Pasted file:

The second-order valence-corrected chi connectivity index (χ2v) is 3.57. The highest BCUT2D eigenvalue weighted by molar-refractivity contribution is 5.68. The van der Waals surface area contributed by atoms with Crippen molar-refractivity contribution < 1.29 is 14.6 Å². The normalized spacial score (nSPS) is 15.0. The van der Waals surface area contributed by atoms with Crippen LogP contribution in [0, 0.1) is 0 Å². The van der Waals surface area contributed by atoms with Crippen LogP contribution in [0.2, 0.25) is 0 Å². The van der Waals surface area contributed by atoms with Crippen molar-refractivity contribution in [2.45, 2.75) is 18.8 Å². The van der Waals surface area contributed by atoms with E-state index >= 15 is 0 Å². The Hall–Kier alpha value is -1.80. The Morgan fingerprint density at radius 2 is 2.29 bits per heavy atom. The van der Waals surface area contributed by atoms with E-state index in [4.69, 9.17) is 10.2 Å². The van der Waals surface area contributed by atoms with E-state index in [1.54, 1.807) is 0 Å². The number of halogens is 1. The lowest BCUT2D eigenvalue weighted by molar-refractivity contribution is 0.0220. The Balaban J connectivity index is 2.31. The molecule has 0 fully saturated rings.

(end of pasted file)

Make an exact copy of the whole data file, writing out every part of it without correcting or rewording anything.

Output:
The second-order valence-corrected chi connectivity index (χ2v) is 3.57. The highest BCUT2D eigenvalue weighted by molar-refractivity contribution is 5.68. The van der Waals surface area contributed by atoms with Crippen molar-refractivity contribution < 1.29 is 14.6 Å². The normalized spacial score (nSPS) is 15.0. The van der Waals surface area contributed by atoms with Crippen LogP contribution in [0, 0.1) is 0 Å². The van der Waals surface area contributed by atoms with Crippen LogP contribution in [0.2, 0.25) is 0 Å². The van der Waals surface area contributed by atoms with Crippen molar-refractivity contribution in [2.45, 2.75) is 18.8 Å². The van der Waals surface area contributed by atoms with E-state index >= 15 is 0 Å². The Hall–Kier alpha value is -1.80. The Morgan fingerprint density at radius 2 is 2.29 bits per heavy atom. The van der Waals surface area contributed by atoms with E-state index in [4.69, 9.17) is 10.2 Å². The van der Waals surface area contributed by atoms with E-state index in [1.54, 1.807) is 0 Å². The number of halogens is 1. The lowest BCUT2D eigenvalue weighted by molar-refractivity contribution is 0.0220. The Balaban J connectivity index is 2.31. The molecule has 0 fully saturated rings.